Dhaka, Thursday, 18 July 2019

Southeast Asia emerges a winner in the US-China trade dispute

Southeast Asia emerges a winner in the US-China trade dispute

Apparel Desk: American tariffs on Chinese-made goods have led to a rapid shift of contract manufacturing to ASEAN (Association of Southeast Asian Nations) countries, such as Vietnam and Thailand. Even though, the increase in FDI in this bloc has been underway for a few years, the trade war is driving even more capital into the region. A red-hot economy, business-friendly policies and a Communist party led by free-traders are the incentives Vietnam is using to attract global investors amid the US-China trade war. The country has already made a head start. It began making athletic shoes and sportswear for Adidas, Nike and other firms in the 1990s. Samsung now makes most of its mobile phones in Vietnam. The nation has become the chief source for the world’s largest phone producer, while the company is Vietnam’s largest employer. Like Vietnam, Thailand too believes that the US-China trade war is good for its business. The country has growing clusters of vehicle assembly plants for Japanese, US, and Chinese auto companies. It also makes components for tier 1 suppliers. Panasonic is joining the latter by shifting production of auto stereos from China. Meanwhile, Thai electronics maker SVI has been sifting through requests from firms which, until now, had their work done in China. Not this entire shift from China to Southeast Asia is in high-tech or high-value goods. Cambodia captured the bicycle production for U.S.-based Kent International, other light manufacturing for export, such as in apparel and furniture, is also picking up across ASEAN countries.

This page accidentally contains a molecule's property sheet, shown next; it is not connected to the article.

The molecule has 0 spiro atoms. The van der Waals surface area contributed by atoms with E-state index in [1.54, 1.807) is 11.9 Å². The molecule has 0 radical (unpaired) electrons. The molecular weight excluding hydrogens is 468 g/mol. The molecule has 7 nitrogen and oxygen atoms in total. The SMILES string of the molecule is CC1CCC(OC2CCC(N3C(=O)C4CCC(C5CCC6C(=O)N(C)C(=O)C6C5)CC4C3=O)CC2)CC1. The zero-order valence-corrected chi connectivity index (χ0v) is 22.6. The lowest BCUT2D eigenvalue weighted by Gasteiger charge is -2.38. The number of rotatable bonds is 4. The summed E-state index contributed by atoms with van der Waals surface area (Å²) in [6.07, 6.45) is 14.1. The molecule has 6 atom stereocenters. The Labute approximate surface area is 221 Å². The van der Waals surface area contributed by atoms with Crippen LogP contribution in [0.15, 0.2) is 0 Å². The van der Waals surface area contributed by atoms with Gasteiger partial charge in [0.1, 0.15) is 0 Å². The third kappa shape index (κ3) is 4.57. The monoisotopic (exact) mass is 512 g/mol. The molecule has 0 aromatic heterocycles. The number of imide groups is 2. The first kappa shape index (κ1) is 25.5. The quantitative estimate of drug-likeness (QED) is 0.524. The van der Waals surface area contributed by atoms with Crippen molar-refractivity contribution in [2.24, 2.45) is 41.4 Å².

Trade war affects key players’ outlook

The US-China trade war has affected key players’ outlooks as well as results with 18.5 per cent either moving their production to Southeast Asia or considering it. Attendees at the Asian Financial Forum in Hong Kong, held early this year, noted 39 per cent of good investment returns to come from Southeast Asia, 35 per cent from China and 16 per cent from the USA.

Labor costs have been a fundamental driver behind the shift of manufacturing to Southeast Asia. ASEAN wages can run as low as one-third to one-half those in China. Also, majority of industries are incorporating new technologies and smart automation.

Tech skills and infrastructure need improvement

However, there are a few challenges that need to be tackled. Tech skills need to improve in many ASEAN nations including Vietnam and Thailand. Infrastructure also needs to be built across the nation as ASEAN countries are facing an increasing infrastructure deficit mainly due to rapid urbanisation and population growth.

Moreover Southeast Asia is not entirely safe from the effects of the US-China trade war. The region is likely to suffer in the short run from lower trade volumes and a lack of investor confidence. As both the US and China are major export markets for Southeast Asia, lower trade volumes from China negatively affected countries that are more reliant on international trade, like Singapore, Malaysia, Thailand and Vietnam.